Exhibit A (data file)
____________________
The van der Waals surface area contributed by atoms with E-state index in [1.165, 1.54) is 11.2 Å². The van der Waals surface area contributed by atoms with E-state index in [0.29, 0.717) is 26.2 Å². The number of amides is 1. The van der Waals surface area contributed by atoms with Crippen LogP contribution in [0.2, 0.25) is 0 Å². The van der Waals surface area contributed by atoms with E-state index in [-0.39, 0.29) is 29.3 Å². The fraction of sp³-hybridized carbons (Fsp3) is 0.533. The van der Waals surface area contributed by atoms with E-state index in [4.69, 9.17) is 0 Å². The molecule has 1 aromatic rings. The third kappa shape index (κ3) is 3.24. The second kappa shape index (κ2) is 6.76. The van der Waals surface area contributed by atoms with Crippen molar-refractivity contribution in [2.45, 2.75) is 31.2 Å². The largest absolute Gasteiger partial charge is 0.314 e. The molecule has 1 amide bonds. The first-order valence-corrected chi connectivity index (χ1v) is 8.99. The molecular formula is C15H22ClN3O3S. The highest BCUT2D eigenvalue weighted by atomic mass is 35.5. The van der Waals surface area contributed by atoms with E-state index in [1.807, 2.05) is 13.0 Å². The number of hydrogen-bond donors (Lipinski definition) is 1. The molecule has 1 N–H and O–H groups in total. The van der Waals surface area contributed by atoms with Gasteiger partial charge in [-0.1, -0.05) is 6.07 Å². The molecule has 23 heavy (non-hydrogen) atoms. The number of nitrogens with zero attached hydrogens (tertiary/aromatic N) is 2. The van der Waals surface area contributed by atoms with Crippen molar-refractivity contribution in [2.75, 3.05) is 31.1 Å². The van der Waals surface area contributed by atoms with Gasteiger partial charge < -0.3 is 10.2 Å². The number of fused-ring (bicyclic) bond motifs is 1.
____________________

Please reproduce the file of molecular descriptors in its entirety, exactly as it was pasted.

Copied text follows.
The van der Waals surface area contributed by atoms with E-state index in [1.165, 1.54) is 11.2 Å². The van der Waals surface area contributed by atoms with E-state index in [0.29, 0.717) is 26.2 Å². The number of amides is 1. The van der Waals surface area contributed by atoms with Crippen LogP contribution in [0.2, 0.25) is 0 Å². The van der Waals surface area contributed by atoms with E-state index in [-0.39, 0.29) is 29.3 Å². The fraction of sp³-hybridized carbons (Fsp3) is 0.533. The van der Waals surface area contributed by atoms with E-state index in [4.69, 9.17) is 0 Å². The molecule has 1 aromatic rings. The third kappa shape index (κ3) is 3.24. The second kappa shape index (κ2) is 6.76. The van der Waals surface area contributed by atoms with Crippen molar-refractivity contribution in [2.45, 2.75) is 31.2 Å². The largest absolute Gasteiger partial charge is 0.314 e. The molecule has 1 amide bonds. The first-order valence-corrected chi connectivity index (χ1v) is 8.99. The molecular formula is C15H22ClN3O3S. The highest BCUT2D eigenvalue weighted by atomic mass is 35.5. The van der Waals surface area contributed by atoms with E-state index in [1.807, 2.05) is 13.0 Å². The number of hydrogen-bond donors (Lipinski definition) is 1. The molecule has 1 N–H and O–H groups in total. The van der Waals surface area contributed by atoms with Gasteiger partial charge in [-0.1, -0.05) is 6.07 Å². The molecule has 23 heavy (non-hydrogen) atoms. The number of nitrogens with zero attached hydrogens (tertiary/aromatic N) is 2. The van der Waals surface area contributed by atoms with Crippen molar-refractivity contribution in [2.75, 3.05) is 31.1 Å². The van der Waals surface area contributed by atoms with Gasteiger partial charge < -0.3 is 10.2 Å². The number of fused-ring (bicyclic) bond motifs is 1.